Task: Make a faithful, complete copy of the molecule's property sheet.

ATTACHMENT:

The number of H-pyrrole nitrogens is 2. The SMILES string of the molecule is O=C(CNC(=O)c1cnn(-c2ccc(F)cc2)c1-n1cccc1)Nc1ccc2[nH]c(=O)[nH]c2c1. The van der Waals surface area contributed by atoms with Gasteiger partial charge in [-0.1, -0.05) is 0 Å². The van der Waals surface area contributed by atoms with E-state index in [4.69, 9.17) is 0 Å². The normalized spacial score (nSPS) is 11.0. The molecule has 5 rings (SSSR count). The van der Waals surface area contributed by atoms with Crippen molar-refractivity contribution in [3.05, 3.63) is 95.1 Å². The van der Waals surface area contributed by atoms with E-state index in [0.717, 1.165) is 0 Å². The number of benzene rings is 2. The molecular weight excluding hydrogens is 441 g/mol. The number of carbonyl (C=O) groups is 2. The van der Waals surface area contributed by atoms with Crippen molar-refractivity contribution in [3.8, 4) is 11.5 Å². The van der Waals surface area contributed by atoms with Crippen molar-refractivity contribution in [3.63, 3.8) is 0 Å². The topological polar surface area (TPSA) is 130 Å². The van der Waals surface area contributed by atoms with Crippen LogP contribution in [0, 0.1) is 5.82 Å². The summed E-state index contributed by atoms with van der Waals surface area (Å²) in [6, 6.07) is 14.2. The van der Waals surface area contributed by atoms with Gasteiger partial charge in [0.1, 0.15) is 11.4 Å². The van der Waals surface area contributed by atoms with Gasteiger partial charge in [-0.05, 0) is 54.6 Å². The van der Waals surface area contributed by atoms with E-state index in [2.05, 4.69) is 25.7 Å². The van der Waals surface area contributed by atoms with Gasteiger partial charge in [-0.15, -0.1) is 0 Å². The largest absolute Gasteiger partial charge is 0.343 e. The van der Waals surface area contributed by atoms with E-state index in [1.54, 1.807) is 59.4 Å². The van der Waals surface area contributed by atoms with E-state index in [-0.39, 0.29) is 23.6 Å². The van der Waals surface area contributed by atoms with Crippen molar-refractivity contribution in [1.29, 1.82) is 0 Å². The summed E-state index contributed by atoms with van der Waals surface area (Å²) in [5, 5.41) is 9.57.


The number of H-pyrrole nitrogens is 2. The SMILES string of the molecule is O=C(CNC(=O)c1cnn(-c2ccc(F)cc2)c1-n1cccc1)Nc1ccc2[nH]c(=O)[nH]c2c1. The van der Waals surface area contributed by atoms with Gasteiger partial charge in [-0.1, -0.05) is 0 Å². The van der Waals surface area contributed by atoms with E-state index in [4.69, 9.17) is 0 Å². The normalized spacial score (nSPS) is 11.0. The molecule has 5 rings (SSSR count). The van der Waals surface area contributed by atoms with Crippen molar-refractivity contribution in [3.05, 3.63) is 95.1 Å². The van der Waals surface area contributed by atoms with E-state index in [0.717, 1.165) is 0 Å². The number of benzene rings is 2. The molecular weight excluding hydrogens is 441 g/mol. The number of carbonyl (C=O) groups is 2. The van der Waals surface area contributed by atoms with Crippen molar-refractivity contribution in [3.8, 4) is 11.5 Å². The van der Waals surface area contributed by atoms with Crippen molar-refractivity contribution in [3.63, 3.8) is 0 Å². The topological polar surface area (TPSA) is 130 Å². The van der Waals surface area contributed by atoms with Crippen LogP contribution in [0, 0.1) is 5.82 Å². The summed E-state index contributed by atoms with van der Waals surface area (Å²) in [6, 6.07) is 14.2. The van der Waals surface area contributed by atoms with Gasteiger partial charge in [0.1, 0.15) is 11.4 Å². The van der Waals surface area contributed by atoms with Gasteiger partial charge in [-0.05, 0) is 54.6 Å². The van der Waals surface area contributed by atoms with E-state index in [2.05, 4.69) is 25.7 Å². The van der Waals surface area contributed by atoms with Gasteiger partial charge in [-0.15, -0.1) is 0 Å². The largest absolute Gasteiger partial charge is 0.343 e. The van der Waals surface area contributed by atoms with E-state index in [1.54, 1.807) is 59.4 Å². The van der Waals surface area contributed by atoms with E-state index in [-0.39, 0.29) is 23.6 Å². The van der Waals surface area contributed by atoms with Crippen molar-refractivity contribution in [1.29, 1.82) is 0 Å². The summed E-state index contributed by atoms with van der Waals surface area (Å²) in [5, 5.41) is 9.57.